When Mitt Romney spoke at the Bush presidential library at Texas A&M, he did so standing on a razor's edge that cuts in two directions. On the one hand, his Mormon faith is a substantial obstacle to his candidacy for the Republican nomination for president. In his speech, Romney presented his Mormon faith as another version of Christianity, but that view is contested to say the least. Evangelicals make up a large part of the party's base as do Catholics. For both groups, Mormonism is a heresy. On the other hand, without the uniqueness of his Mormon faith and its reputation for conservatism, one wonders whether the one term governor of a liberal northeastern state would have earned as much press and attention as he has. One way or another, Mormonism matters. Yesterday, Governor Romney addressed that fact.
When Rudy Giuliani spoke at Houston Baptist University earlier this year, we already had our JFK moment of the presidential cycle, or rather an attempted JFK moment. The problem was that the analogy was inexact. Conservative Protestants in the sixties wanted to hear Kennedy say he wouldn't listen to the pope. As my former professor Francis Beckwith has pointed out, the same group today would rather have heard Giuliani say he would listen to the pope, at least with regard to abortion!
Romney's speech in College Station was a better parallel. Everyone wanted to know just how Mormon he is and what it means to his politics. On the whole, Romney's speech was just about as good as it possibly could have been. It lacked the dramatic flair of Hilaire Belloc explaining that he prayed his rosary every day and that if people wouldn't vote for him for Parliament on that basis he'd rather be spared the indignity of representing them, but it was good.
The pedestrian part of the speech was when Romney said what everyone expected him to say. In short and paraphrased, "I am not now, nor will I ever be under the control of the hierarchy in Salt Lake. They control the church, but they don't control me." That is just what Kennedy said about the pope back in 1960. It was expected. Whether it is good theology in his church is beyond my competency to answer. Whether he helped himself with religious voters by distancing himself from his religion is questionable.
In the rest of the speech, however, Romney was nearly perfect.
While one might quibble with the way Romney presented the founding of the Republic and what it did or didn't settle about religious liberty and established churches, he did an outstanding job of framing the overall discussion.
Right off, Romney reminded his audience that the United States has traditionally been a nation that recognizes freedom must be paired with religion and morality if it is to persevere in political society. This simple reiteration of the founding bargain between Enlightenment deists and Great Awakening evangelicals is an important message for a Republican electorate divided over the nexus of religion, morality, and politics. Libertarians need to hear it. So do secularists. When the governor embraced that point of view, he put himself squarely in the conservative camp, not only with religious conservatives, but with traditionalist Burkeans, too.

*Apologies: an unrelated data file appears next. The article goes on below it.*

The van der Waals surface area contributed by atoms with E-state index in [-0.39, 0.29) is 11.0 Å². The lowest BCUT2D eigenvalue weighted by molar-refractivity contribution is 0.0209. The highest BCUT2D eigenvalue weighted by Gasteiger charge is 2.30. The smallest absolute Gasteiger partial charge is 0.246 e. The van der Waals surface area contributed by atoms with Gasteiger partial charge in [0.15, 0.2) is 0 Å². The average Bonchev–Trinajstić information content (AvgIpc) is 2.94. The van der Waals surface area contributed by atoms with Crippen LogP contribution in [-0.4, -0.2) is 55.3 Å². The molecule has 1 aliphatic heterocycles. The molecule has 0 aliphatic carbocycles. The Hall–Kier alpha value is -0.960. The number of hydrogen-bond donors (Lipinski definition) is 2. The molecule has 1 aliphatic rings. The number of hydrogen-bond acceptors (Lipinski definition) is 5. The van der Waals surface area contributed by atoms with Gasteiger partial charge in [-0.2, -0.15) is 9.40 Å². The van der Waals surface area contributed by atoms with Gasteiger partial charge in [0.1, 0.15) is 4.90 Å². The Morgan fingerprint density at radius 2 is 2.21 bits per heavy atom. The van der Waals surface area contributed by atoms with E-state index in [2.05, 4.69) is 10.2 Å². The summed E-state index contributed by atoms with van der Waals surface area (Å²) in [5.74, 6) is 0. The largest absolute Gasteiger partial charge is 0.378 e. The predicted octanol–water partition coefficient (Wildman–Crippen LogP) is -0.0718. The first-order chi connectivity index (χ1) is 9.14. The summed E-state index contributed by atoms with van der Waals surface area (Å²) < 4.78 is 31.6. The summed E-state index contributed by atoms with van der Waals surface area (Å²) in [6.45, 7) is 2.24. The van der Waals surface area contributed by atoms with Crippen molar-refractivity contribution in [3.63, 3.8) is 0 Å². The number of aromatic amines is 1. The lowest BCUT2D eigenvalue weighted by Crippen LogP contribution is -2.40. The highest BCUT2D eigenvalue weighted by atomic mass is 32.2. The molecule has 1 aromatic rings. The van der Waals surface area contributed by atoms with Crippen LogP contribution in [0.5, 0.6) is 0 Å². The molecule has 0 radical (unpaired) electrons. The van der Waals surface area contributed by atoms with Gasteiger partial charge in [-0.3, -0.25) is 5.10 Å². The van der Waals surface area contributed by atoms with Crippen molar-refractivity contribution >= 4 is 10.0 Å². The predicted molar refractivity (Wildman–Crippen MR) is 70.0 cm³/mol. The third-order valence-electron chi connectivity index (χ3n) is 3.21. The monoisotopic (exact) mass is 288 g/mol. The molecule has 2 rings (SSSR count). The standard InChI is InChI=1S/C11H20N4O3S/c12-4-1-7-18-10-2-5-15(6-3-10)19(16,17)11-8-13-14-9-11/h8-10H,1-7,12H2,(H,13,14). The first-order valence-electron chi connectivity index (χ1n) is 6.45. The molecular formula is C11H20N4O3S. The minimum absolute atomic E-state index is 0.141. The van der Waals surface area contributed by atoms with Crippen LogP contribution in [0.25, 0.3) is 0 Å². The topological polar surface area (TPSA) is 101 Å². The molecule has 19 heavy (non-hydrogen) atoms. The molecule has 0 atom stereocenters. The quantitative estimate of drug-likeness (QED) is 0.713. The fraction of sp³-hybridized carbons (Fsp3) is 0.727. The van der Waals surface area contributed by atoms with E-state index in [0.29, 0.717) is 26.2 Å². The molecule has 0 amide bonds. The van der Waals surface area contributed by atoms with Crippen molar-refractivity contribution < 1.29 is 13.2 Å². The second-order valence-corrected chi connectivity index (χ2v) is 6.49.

Though his faith has some unique features (so unique that thinking of it as "Christianity, but different" is a big stretch), he planted his flag on American values such as freedom, democracy, human rights, religious liberty, and limited government. He was right to do so. It is perhaps imperfectly understood that Mormonism is an American religion with a major preference for American values. It is the only major faith to be born in the United States. Mormonism is as American as jazz music! Missionaries spread their faith and its unique doctrines, but they also spread pro-Americanism. One would be hard pressed to find Mormons abroad who hate America. There is a long tradition of American Christians thinking of this land as the new Israel. For Mormons, American soil is the holy land.
Finally, Romney correctly recognized that while the church must always seek to encourage the state, to critique the state, to urge the state toward justice, it must never be part of the state. When the church is part of the state, it either becomes a useless Department of God, as is the case of European established churches, or it becomes a dangerous theocracy of the sort we find in many Muslim lands. The American model continues to serve both church and state well. Institutional separation has made the church far more influential than anyone might have expected.
Overall, the speech showed tremendous sophistication with regard to religion and politics. What the governor achieved with this speech, more so than he has been able to do so far, is to demonstrate very vividly that while his religious doctrines may vary dramatically from those of many Americans, the political values that flow from his faith are American values which religious conservatives in his own party share.
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